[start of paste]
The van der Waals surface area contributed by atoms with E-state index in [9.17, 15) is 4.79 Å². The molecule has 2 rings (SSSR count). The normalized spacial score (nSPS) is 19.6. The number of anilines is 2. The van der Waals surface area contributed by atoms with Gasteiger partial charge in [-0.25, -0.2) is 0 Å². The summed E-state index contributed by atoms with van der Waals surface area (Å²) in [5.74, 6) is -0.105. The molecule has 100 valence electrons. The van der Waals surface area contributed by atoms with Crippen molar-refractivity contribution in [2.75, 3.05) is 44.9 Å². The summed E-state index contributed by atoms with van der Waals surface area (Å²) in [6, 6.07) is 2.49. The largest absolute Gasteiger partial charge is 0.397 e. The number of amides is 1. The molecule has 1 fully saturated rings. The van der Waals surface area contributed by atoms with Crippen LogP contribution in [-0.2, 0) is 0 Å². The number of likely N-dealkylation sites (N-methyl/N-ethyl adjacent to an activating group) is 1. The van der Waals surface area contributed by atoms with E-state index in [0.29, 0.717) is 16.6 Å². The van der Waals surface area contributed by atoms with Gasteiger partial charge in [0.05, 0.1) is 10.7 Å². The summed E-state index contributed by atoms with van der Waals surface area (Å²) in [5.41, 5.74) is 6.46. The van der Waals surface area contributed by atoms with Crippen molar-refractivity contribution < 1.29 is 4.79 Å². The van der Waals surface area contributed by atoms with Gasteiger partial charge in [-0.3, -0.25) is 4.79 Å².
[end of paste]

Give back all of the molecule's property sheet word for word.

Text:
The van der Waals surface area contributed by atoms with E-state index in [9.17, 15) is 4.79 Å². The molecule has 2 rings (SSSR count). The normalized spacial score (nSPS) is 19.6. The number of anilines is 2. The van der Waals surface area contributed by atoms with Gasteiger partial charge in [-0.25, -0.2) is 0 Å². The summed E-state index contributed by atoms with van der Waals surface area (Å²) in [5.74, 6) is -0.105. The molecule has 100 valence electrons. The van der Waals surface area contributed by atoms with Crippen molar-refractivity contribution in [2.75, 3.05) is 44.9 Å². The summed E-state index contributed by atoms with van der Waals surface area (Å²) in [6, 6.07) is 2.49. The largest absolute Gasteiger partial charge is 0.397 e. The number of amides is 1. The molecule has 1 fully saturated rings. The van der Waals surface area contributed by atoms with Crippen LogP contribution in [-0.2, 0) is 0 Å². The number of likely N-dealkylation sites (N-methyl/N-ethyl adjacent to an activating group) is 1. The van der Waals surface area contributed by atoms with E-state index in [0.29, 0.717) is 16.6 Å². The van der Waals surface area contributed by atoms with Gasteiger partial charge in [0.05, 0.1) is 10.7 Å². The summed E-state index contributed by atoms with van der Waals surface area (Å²) in [5.41, 5.74) is 6.46. The van der Waals surface area contributed by atoms with Crippen molar-refractivity contribution < 1.29 is 4.79 Å². The van der Waals surface area contributed by atoms with Gasteiger partial charge in [-0.3, -0.25) is 4.79 Å².